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Sunday, November 02, 2008

Aquaman (Vol. 1) #46 - Aug. 1969

sgComics Weekend A (nearly) solo Mera adventure in this issue of Aquaman!

Yesterday, we talked about Aquaman #36, which was in the last year of writer Bob Haney and artist Nick Cardy's long run on the book.

With Aquaman #40, new editor Dick Giordano had taken over, and brought with him two of his people from his Charlton days--Steve Skeates and Jim Aparo. They hit the ground running (swimming?), treating (in my opinion) the Sea King to some of the best stories he's ever been a part of.

This issue's story is titled "The Explanation":
We open in the back of an ambulance, and we see inside is Aquaman and Mera. Aquaman is dazed and barely conscious, and asks Mera how they got here.

We then flashback to Aquaman, Mera, Aqualad, and Arthur Jr. caught in the middle of an undersea whirlpool. The force of it is so strong it separates Mera from the rest of them, and she is then grabbed two men aiming to kidnap her!

One of them punches out Aquaman when he sees what's going on, and we get to see where Mera is going:
Mera is taken from the sub and thrown into a prison cell. Editor Giordano steps in(!) to explain that, "through the power of our imaginations", we now get to see who these bad guys are and what they're planning.

Turns out this is a group of crooks who want to use Mera's hard water powers to help them become modern day pirates. Mera refuses, but they tell her that if she doesn't help them, Aquaman dies!

Thinking that, if she doesn't help them, they will keep Aquaman away from water for over an hour, she agrees. They keep Mera for days, and then suddenly an entire wall of her cell slides down, allowing Mera to...escape?

(Giordano steps in again to remind us that it was last issue that we saw how Aquaman was inadvertently responsible for Mera's escape)

She heads for the light at the end of a tunnel, but two goons are there to stop her. But Mera knows how to kick some surface dweller butt:
Mera heads out, but then realizes Aquaman is still in the clutches of the pirates (or so she thinks). Then an explosion (which also happened last issue) blasts an unconscious Aquaman out into the sea. At the same time, the pirates' artificial whirlpool machine has kicked on, keeping Mera from grasping her husband with her hard-water powers.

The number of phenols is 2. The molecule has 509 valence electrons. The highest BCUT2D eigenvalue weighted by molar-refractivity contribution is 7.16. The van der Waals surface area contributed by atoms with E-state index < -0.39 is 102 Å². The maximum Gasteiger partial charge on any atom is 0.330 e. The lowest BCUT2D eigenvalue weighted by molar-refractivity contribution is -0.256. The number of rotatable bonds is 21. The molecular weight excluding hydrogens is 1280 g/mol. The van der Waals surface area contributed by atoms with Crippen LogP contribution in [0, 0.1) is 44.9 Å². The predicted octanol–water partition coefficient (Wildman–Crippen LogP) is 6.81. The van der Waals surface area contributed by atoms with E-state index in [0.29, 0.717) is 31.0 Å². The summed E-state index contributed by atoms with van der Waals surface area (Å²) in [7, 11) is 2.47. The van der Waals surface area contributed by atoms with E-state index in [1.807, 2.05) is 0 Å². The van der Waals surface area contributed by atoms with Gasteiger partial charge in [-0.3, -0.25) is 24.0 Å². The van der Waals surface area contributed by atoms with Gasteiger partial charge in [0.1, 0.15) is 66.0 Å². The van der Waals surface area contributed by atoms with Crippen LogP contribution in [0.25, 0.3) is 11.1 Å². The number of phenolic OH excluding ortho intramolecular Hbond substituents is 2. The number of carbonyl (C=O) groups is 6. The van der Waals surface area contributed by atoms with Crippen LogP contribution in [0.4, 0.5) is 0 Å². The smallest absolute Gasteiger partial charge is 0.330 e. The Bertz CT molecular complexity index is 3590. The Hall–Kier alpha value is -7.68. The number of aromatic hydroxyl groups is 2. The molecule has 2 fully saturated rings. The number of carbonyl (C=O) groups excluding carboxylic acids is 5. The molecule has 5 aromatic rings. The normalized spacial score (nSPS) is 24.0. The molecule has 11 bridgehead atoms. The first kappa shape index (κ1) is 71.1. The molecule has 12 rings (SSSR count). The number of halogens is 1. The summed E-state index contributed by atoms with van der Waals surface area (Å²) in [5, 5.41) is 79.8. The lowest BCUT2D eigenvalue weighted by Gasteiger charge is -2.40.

Then, the giant underwater fortress of the pirates' explodes, nearly killing them both. Mera then manages to grab her husband, and drags him onto the beach.

Meanwhile, back in Atlantis, its new ruler, Narkran, is quickly turning into a tyrant. He talks of revenge with the surface world with Vulko, who is disturbed at what he hears.

Aquagirl overhears a clandestine meeting between some sneaky-looking conspirators, and is grabbed right off the street. Luckily, like Mera, Aquagirl don't take no guff:
...sisters are doin' it for themselves!

Back on land, Aquaman has recovered, and he and Mera leave the hospital. They compare notes over their respective adventures, since they haven't seen each other in weeks.

After some gentle kidding by Mera, they decided to head back to Atlantis
...I absolutely love that top panel--the movement, the angle, its so dynamic. Jim Aparo, The Man.

A really innovative issue, telling the "flip-side" of the story that took place last issue. Aparo here is inked by Frank Giacoia, giving the art a slightly different look (check out the odd credit on the splash page, where it says the story was "Inked by an inker.") It looks just fine, since Aparo's superb layouts are still all here.

Interesting note: nothing like what's depicted on the cover happens in this issue. And the bad guys are crooks in three-piece suits...I don't know what's up with the viking-looking guy in the foreground.


Wings1295 said...

Okay, Mera's face on that title page is hilarious! And as for the Viking on the cover, maybe it was a pre-made cover for a story that never was? No clue, but my curiosity is piqued!

rob! said...

Aquaman during this time was famous for superb Nick Cardy covers that bared no relation to the inside contents. This is a mild example of that trend.

btw, wings, awesome avatar!

Anonymous said...

An interesting story. I always liked the idea of Mera getting a more active role in Aquaman's stories. She is entirely capable of being a hero, so the Aqua-team should be a foursome in large part. It's also great to see Tula kicking some butt. In those two panels she accomplishes just about as much 'daring do' as Lorena in the entirety of the second to latest Aquaman run. I've got a question for you though, Rob, does Mera have super strength? She's extra-dimensional, so not necessarily the same as Atlantians, who are somewhat stronger than regular humans.